Dry Stems – A Brief Overview
When I submit stems (files, or tracks, see my post here about those) to clients, I usually submit them dry. I record everything into my DAW. Each track is then individually edited and exported. Clients have two options for how they receive the files: Dry or Wet. Sometimes, clients will ask me to send them wet, but for the most part they get dry stems. What are dry stems, you ask? Let’s talk about them!
What are Dry Stems?
Dry files/stems are files without any added effects. This means they might be quieter (no compression), have more background noise (no gate), and won’t sound as big (no reverb). This is totally fine if you plan to have a mixer add effects to them or you are doing it yourself.
Can I just use dry stems in my final mix?
No. I would never ever put dry tracks straight onto a song and be done with it. Even a raw acoustic recording should have a light mix put on to enhance the sound.
Okay, fine. Can I add my own effects myself?
Adding your own effects is risky if you don’t have a mixing background. Most mixers have expensive equipment which allows them to hear the mix more accurately, and they also have a great deal of experience/talent. If you aren’t confident in your abilities, it never hurts to seek outside help. I can give you wet stems myself or you can hire an outside mixer for the project.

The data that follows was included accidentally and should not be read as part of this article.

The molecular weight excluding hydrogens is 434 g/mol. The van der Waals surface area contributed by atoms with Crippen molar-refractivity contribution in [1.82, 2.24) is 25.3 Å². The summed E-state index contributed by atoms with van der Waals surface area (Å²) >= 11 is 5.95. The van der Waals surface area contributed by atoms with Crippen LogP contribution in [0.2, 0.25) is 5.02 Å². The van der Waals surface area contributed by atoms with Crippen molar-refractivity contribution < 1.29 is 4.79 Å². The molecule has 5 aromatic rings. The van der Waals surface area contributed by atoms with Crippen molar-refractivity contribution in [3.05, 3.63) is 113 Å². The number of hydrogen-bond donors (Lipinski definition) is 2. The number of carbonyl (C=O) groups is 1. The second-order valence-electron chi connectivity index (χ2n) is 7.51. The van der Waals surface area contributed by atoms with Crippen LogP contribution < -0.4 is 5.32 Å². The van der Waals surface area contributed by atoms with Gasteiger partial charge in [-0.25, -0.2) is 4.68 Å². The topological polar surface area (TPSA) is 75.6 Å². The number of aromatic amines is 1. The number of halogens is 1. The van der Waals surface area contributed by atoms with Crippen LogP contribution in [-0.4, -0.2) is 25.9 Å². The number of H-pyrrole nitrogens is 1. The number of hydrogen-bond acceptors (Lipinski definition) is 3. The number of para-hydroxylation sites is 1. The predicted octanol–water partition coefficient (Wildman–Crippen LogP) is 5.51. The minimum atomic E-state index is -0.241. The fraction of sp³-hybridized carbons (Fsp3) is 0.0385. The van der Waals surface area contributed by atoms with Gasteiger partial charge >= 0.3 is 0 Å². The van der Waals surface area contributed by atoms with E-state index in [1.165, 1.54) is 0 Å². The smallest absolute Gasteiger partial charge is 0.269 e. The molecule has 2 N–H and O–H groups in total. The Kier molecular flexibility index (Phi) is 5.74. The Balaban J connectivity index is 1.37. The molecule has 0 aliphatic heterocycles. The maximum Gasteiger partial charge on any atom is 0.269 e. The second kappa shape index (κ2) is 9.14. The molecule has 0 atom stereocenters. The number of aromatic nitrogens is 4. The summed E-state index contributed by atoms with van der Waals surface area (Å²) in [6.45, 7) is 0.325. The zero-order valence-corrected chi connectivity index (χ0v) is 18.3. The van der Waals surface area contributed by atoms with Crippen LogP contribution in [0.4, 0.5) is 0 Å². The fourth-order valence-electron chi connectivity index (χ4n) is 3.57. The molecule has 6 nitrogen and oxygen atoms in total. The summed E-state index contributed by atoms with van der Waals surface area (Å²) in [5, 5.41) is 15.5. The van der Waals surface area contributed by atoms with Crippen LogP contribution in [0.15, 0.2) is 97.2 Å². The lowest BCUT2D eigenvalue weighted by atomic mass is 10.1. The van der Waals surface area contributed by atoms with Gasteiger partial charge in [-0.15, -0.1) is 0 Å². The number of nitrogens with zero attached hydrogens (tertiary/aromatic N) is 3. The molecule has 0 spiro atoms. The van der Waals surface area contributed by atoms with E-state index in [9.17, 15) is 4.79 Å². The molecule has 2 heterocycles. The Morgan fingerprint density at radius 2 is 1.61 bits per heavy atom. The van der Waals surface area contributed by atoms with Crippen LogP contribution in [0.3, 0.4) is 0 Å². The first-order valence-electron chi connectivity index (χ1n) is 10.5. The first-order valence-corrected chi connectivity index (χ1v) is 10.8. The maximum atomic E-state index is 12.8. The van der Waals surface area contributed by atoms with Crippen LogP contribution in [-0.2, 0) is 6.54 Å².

If you decide to request wet stems, please know that you can’t undo any effects. So if you think I put too much reverb on it or something, I will have to go back and redo it. It may save you time to just ask for dry files unless you are having me mix the whole song. You can ask for edits, but please make sure you work out how many free edits you will receive prior to even starting the project! A lot of people run into trouble here because they get a file back and ask for 5 or 6 edits, but the producer only gives 3 free edits or something. Negotiate prior to going in, it will save you all a lot of headache!
In short: Dry stems are easier if you have strong preferences and/or are hiring a separate mixer. Wet stems are easier if you want the tracks to be ready to go immediately upon placing them into the song (you will still need to mix the rest of the track around the wet stems).
For more music information and studio tips, please see my book here!
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